When traveling, always make sure your breasts are not lethal weapons.
Breasts? Lethal weapons?
Apparently, the TSA thinks so. TSA underwire bra scans wreak havoc on their scans.
It was 3:30 a.m. and I was on my way to a business trip from New Hampshire to Oregon. I’m not a morning person so I was already grumpy, having had to extract myself from warm, thick microfiber before dawn in order to catch a 6 a.m. flight. I was singularly focused on getting my hands on a cup of steaming black coffee.
Manchester Regional is a small airport. Due to the early hour, I left myself just enough time to get through security, get to my gate, and a few minutes to spare to “line up under my number.” I’m a seasoned traveler; I know how to get through security fast. My black ballet flats slip on and off in seconds, and I can whip my laptop out as fast as any spaghetti western gun-slinger.
I even know what to wear. My black skinny jeans and black ribbed turtleneck – what I wistfully dub my “Catwoman outfit” – hide nothing and get me through in a breeze.
Liquid-free, I get in line for my invasive Fourth Amendment violation full body scan, which only serves to worsen my disposition. As luck would have it, the older woman in front of me is a novice. She has things in her pockets; she is holding her ticket, she faces the wrong direction. Back she goes, once, twice. The third time I do an eye roll so far back into my head I can see the person in back of me.
Oh goody, my turn. I’m confident in my Catwoman attire, so lickety-split, I step into the scanning booth, spread my legs and make Minnie Mouse ears with my hands before the TSA agent can utter a single instruction. He raises one eyebrow, smirks, and flips the switch. “Wait for the picture,” he says, and then “Step here for a screening.” Now a female TSA agent steps up and directs my eyes to the screen. “The scanner shows something. I’m going to have to pat down your breast area.” “Are you kidding?” I say, livid that viewing my naked body on the scanner was not enough. “I can’t imagine what that could possibly be!” She gives me an apologetic look. “It’s probably just your underwire bra, ma’am.”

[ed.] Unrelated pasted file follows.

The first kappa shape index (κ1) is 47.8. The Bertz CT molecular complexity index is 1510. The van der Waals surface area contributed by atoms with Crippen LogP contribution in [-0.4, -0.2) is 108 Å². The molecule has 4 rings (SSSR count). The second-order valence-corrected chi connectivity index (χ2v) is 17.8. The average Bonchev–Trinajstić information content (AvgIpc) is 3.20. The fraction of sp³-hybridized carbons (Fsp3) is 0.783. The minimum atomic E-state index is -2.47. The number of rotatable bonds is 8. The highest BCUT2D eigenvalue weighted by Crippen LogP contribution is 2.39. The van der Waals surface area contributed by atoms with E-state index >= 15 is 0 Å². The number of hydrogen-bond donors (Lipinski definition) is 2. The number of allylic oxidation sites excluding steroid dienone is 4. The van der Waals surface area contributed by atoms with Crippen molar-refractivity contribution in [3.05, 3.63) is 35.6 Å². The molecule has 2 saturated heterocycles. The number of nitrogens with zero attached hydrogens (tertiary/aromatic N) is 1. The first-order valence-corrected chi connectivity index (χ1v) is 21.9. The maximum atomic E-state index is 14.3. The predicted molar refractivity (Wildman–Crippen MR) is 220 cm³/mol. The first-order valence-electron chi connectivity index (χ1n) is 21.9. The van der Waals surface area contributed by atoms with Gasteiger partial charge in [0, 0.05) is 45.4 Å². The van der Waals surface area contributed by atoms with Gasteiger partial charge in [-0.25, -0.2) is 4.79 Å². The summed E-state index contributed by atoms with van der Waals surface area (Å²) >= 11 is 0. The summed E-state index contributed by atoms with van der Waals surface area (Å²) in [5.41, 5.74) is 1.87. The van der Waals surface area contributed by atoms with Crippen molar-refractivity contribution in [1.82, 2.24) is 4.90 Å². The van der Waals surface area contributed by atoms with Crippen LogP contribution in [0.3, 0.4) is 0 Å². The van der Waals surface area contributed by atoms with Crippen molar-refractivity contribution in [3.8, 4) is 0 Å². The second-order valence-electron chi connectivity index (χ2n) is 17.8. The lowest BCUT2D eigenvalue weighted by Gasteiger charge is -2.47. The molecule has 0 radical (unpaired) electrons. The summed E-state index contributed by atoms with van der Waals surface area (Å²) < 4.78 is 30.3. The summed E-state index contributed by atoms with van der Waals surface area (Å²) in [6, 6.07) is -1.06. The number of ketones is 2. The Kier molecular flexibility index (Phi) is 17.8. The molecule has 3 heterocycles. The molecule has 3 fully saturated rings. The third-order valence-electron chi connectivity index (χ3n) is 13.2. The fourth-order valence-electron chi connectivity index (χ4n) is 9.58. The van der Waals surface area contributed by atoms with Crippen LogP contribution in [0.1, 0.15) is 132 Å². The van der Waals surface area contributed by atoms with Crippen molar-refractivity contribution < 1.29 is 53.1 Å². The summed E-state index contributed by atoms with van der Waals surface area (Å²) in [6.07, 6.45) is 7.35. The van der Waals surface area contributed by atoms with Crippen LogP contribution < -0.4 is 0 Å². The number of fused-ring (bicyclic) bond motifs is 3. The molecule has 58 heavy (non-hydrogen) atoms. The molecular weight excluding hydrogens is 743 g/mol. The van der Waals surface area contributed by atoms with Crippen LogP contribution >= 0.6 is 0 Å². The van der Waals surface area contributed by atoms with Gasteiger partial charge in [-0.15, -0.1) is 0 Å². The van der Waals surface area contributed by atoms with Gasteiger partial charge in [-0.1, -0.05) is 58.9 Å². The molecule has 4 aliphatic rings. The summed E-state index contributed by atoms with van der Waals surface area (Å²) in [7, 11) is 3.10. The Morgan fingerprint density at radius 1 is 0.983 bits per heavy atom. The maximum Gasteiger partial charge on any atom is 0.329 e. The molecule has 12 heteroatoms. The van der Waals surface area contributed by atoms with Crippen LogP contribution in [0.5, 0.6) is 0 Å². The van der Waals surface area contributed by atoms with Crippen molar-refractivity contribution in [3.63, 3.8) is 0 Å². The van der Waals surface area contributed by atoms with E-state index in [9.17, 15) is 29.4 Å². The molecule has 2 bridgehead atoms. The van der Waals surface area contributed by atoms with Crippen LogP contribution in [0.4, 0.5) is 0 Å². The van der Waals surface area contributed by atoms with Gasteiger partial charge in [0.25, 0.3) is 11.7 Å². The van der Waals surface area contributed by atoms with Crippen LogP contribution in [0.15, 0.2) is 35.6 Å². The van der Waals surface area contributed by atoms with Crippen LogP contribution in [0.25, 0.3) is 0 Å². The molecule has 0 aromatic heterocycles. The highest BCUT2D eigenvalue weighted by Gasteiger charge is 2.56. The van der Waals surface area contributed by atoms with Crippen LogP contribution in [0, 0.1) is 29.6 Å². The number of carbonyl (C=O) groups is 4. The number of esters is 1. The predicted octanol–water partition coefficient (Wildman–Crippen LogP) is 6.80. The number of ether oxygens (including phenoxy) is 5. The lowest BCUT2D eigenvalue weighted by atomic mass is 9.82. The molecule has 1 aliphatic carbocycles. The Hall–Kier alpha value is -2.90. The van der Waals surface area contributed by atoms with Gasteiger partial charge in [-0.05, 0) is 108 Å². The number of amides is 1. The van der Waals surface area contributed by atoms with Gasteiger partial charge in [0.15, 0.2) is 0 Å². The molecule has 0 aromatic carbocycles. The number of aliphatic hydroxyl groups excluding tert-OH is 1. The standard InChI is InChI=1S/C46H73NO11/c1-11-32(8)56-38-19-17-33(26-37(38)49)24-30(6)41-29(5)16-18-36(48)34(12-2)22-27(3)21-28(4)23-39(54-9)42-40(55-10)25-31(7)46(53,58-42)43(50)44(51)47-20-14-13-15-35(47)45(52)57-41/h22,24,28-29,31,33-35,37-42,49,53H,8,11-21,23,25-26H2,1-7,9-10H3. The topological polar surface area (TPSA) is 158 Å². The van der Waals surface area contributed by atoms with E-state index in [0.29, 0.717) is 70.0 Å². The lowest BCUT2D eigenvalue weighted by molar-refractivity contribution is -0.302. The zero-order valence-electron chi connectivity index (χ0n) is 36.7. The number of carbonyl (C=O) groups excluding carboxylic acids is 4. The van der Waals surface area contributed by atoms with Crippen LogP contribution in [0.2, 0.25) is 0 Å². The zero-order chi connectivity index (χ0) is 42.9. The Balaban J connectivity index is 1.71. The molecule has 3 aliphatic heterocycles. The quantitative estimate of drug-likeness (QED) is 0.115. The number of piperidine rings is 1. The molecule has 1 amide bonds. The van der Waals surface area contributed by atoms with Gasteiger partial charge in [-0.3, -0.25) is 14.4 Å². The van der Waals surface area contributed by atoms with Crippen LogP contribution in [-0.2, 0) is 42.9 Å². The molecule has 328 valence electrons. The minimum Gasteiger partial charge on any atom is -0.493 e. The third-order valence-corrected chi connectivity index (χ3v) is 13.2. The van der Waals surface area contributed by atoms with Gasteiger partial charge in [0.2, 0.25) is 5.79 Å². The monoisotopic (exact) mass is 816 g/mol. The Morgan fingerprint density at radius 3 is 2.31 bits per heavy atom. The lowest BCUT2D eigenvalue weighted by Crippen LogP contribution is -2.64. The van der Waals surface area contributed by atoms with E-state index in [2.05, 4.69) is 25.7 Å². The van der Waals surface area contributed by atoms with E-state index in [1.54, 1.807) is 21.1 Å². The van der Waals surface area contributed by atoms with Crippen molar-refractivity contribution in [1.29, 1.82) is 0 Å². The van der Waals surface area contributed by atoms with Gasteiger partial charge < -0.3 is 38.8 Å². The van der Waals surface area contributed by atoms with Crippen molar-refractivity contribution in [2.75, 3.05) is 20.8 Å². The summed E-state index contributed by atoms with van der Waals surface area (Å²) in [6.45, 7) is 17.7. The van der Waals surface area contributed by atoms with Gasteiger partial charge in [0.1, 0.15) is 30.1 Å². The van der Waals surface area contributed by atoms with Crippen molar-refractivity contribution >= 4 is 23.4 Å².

I mentally considered my three choices: (1) make a scene and get arrested, just on principle, (2) ask for a private feel-up, or (3) submit and actually make it onto my plane. Since my purpose in Oregon was to testify at an important Senate hearing early the next morning, and knowing that there aren’t an abundance of flights from New Hampshire to Oregon, I made the only choice possible. But I made sure I gave her my surliest, squinty-eyed, disgusted look – the one I usually save for my kids when they are misbehaving in church.
The enhanced pat-down wasn’t terribly invasive, but still infuriating. No right-minded person would ever mistake an (insert cough here) over-40 woman sporting a long blond ponytail for a terrorist. And no terrorist would ever waste his time or effort on a flight between New Hampshire and Oregon. No statement to be made there.
I acknowledge that this might be TMI (too much information), but I like nice undergarments. My mother’s voice saying, “what if you are in a car accident” is seared into my subconscious. I don’t do the “uniboob” sports bra thing, nope, not even at the gym. I’ve been wearing underwire bras for decades, and with no harm to the public. I travel a lot, so why haven’t I set off this alarm before? Well, apparently some underwire bras are partially made with a type of hard plastic, not to mention that TSA employees at different airports will handle these alerts in different ways – you may get a wave-through, or you may get a harder-liner.
I know, inquiring minds want to know… what did I do on my flight back? I went “without.” Not a good look for me, though, all things considered.
Next week I’m flying to Washington, DC. Now what? This is madness!
Maybe I should contact the ACLU…
Or maybe I should just take my bra off, under my shirt, and put it on the conveyor belt next to my shoes…
There’s no law against that. Not yet, anyway.
Breasts as Lethal Weapons first published in the Women’s Toolbox, March 15, 2012
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